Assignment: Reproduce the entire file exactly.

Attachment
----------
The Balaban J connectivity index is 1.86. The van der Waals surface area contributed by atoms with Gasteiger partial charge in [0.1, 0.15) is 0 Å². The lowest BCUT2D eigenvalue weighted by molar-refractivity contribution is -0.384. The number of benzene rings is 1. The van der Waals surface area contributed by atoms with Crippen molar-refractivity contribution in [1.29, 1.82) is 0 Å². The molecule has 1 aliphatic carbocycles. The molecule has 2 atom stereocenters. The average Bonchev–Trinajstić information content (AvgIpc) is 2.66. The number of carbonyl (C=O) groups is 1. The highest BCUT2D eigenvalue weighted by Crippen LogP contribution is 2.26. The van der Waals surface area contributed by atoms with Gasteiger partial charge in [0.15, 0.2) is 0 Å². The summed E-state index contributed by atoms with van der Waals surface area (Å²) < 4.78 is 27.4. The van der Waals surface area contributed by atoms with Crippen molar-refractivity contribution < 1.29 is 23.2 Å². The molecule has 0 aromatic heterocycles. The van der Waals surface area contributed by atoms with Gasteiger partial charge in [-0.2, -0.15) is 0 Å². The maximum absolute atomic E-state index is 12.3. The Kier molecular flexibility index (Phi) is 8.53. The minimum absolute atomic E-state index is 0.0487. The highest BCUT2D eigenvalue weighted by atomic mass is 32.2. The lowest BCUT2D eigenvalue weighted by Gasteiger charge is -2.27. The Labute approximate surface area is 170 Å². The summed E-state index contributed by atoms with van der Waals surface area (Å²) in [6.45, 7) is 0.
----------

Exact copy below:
The Balaban J connectivity index is 1.86. The van der Waals surface area contributed by atoms with Gasteiger partial charge in [0.1, 0.15) is 0 Å². The lowest BCUT2D eigenvalue weighted by molar-refractivity contribution is -0.384. The number of benzene rings is 1. The van der Waals surface area contributed by atoms with Crippen molar-refractivity contribution in [1.29, 1.82) is 0 Å². The molecule has 1 aliphatic carbocycles. The molecule has 2 atom stereocenters. The average Bonchev–Trinajstić information content (AvgIpc) is 2.66. The number of carbonyl (C=O) groups is 1. The highest BCUT2D eigenvalue weighted by Crippen LogP contribution is 2.26. The van der Waals surface area contributed by atoms with Gasteiger partial charge in [0.15, 0.2) is 0 Å². The summed E-state index contributed by atoms with van der Waals surface area (Å²) < 4.78 is 27.4. The van der Waals surface area contributed by atoms with Crippen molar-refractivity contribution < 1.29 is 23.2 Å². The molecule has 0 aromatic heterocycles. The van der Waals surface area contributed by atoms with Gasteiger partial charge in [-0.2, -0.15) is 0 Å². The maximum absolute atomic E-state index is 12.3. The Kier molecular flexibility index (Phi) is 8.53. The minimum absolute atomic E-state index is 0.0487. The highest BCUT2D eigenvalue weighted by atomic mass is 32.2. The lowest BCUT2D eigenvalue weighted by Gasteiger charge is -2.27. The Labute approximate surface area is 170 Å². The summed E-state index contributed by atoms with van der Waals surface area (Å²) in [6.45, 7) is 0.